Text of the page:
Other chemicals can cause a great deal of harm in only tiny volumes. Chemical Warfare Agents are deliberately synthesized to do just that and have the potential to kill or seriously incapacitate thousands of people with only very small volumes. Whilst no commercial chemicals are of this dramatic level of toxicity, many can have harmful consequences in relatively small amounts. Thus understanding how much of a chemical is required to cause harm, and therefor how much contact will NOT cause harm, is one of the most critical questions in chemical suit management.
Why is toxicity measured as a volume per surface area of skin?
Why not simply measure a fixed volume?
How is Toxicity Measured?
The toxicity of chemicals, in the case of dermal toxicity is measured in terms of the volume of contact in micrograms(µg) per cm2 of surface area of skin. This is not however an exact science for a variety of reasons (not least that different metabolisms mean toxicity limits may vary depending on the individual). However EU Regulation 1272: 2008 identifies many chemicals as having one of three general toxicity limits shown in the table below:-
|20µg / cm2||Highest level of Toxicity|
|75µg / cm2||Medium level of Toxicity|
|150µg / cm2||Lowest level of Toxicity|
These levels of toxicity allow users of chemical suits to make two types of decisions:-
1. General judgements about the hazard presented by the chemical and relative need to ensure protection – clearly a chemical with the highest toxicity level where only 20µg /cm2 may cause harm demands that ensuring protection is effectively maintained at all times is given a high priority.
2. It allows detailed judgements about how long wearers can safely work with a chemical before a harmful volume of contamination might be reached. Combined with a knowledge of the rate of permeation of a chemical through the fabric it allows calculation of effective safe-wear times. This is dealt with in the Second Part of this Blog below.
In summary, understanding the specific properties of the chemical as listed above contributes to assessment of the importance of protection, the type of chemical safety clothing required and the extent to which and how maintenance and use should be managed. However, the second question is to understand how the chemical might enter the suit and contaminate the wearer.
Part 2: How Might the Chemical Penetrate the Defenses of the Suit?
There are essentially two ways that this might happen: Penetration and Permeation.
Penetration and Permeation: What’s the Difference?
Whilst the net result is the same: the chemical gets inside the suit and contaminates the wearer, these process are different and understanding protection requires an understanding of that difference:-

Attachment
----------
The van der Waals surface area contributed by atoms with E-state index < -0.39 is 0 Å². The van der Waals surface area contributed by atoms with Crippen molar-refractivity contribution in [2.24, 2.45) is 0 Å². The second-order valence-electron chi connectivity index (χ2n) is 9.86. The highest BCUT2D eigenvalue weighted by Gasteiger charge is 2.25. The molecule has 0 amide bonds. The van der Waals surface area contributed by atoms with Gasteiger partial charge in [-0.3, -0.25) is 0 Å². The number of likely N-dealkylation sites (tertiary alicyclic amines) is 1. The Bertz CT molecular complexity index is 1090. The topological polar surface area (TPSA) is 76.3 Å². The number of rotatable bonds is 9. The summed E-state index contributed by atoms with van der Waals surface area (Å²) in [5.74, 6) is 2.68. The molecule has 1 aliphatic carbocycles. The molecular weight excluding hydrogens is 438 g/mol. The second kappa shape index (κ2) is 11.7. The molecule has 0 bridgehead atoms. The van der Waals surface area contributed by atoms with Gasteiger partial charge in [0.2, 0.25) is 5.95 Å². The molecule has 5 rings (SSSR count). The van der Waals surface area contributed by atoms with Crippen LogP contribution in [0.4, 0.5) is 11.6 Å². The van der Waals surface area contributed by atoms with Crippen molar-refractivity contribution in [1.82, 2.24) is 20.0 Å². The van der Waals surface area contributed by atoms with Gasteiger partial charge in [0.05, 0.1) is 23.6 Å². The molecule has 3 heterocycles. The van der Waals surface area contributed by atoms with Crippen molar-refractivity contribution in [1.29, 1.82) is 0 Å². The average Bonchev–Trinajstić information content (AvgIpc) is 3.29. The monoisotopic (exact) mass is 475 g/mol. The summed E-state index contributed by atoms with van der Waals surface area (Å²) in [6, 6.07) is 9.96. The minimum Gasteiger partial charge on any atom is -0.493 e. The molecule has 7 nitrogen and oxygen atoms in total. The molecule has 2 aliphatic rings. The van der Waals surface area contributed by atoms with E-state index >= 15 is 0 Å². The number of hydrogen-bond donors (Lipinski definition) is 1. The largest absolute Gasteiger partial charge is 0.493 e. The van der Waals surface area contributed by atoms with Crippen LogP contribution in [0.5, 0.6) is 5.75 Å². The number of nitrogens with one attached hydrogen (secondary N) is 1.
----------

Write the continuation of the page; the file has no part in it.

Penetration: a macro-level process where the chemical passes through holes or gaps in the structure of the fabric, the garment construction (such as seams or zip) or gaps between the coverall and other PPE such as gloves and face-mask. Penetration deals with larger volumes and is more critical for chemicals that will cause harm in greater volumes or chemicals that will have immediate effects such as causing burns
Permeation: a micro-level process where a chemical passes through the apparently solid barrier of the fabric. The molecules of the chemical pass between those of the fabric material by a process of absorption and desorption. Permeation deals with very small volumes (micrograms) and is important for those chemicals harmful in small volumes.
The video below summarizes the difference:-
Whilst those selecting chemical suits often focus on the permeation of a chemical through a fabric it is important to realize that the much greater risk is that a chemical will penetrate through weaknesses in the construction of the garments itself or in the entire ensemble of PPE.
Penetration is the greater risk; safety clothing fabric that resists permeation will be useless if the possibility of penetration through weak construction is ignored or because of a failure to understand how effectively different types of PPE work together.
Understanding Permeation Rates and Safe-Wear Times
Possibly the biggest misunderstanding in PPE is the misinterpretation of the chemical permeation test (EN 6529) used to measure the ability of chemical suit fabric to resist permeation by a named chemical. Many selectors of chemical suits focus on the results of this test in the belief it tells them unequivocally that their workers are safe. In fact it does nothing of the sort.
|Permeation Test EN 6529|
The permeation test measures the rate of permeation of chemical through a suit fabric and the “Normalized Breakthrough” is the time until that rate reaches 1.0µg/cm2/minute.
This does neither indicates when the chemical first breaks through the fabric nor a safe-wear time.
Normalized breakthrough is only intended to allow performance comparison of different fabrics – not to indicate how long a suit can be safely worn, or even that a suit is safe to use.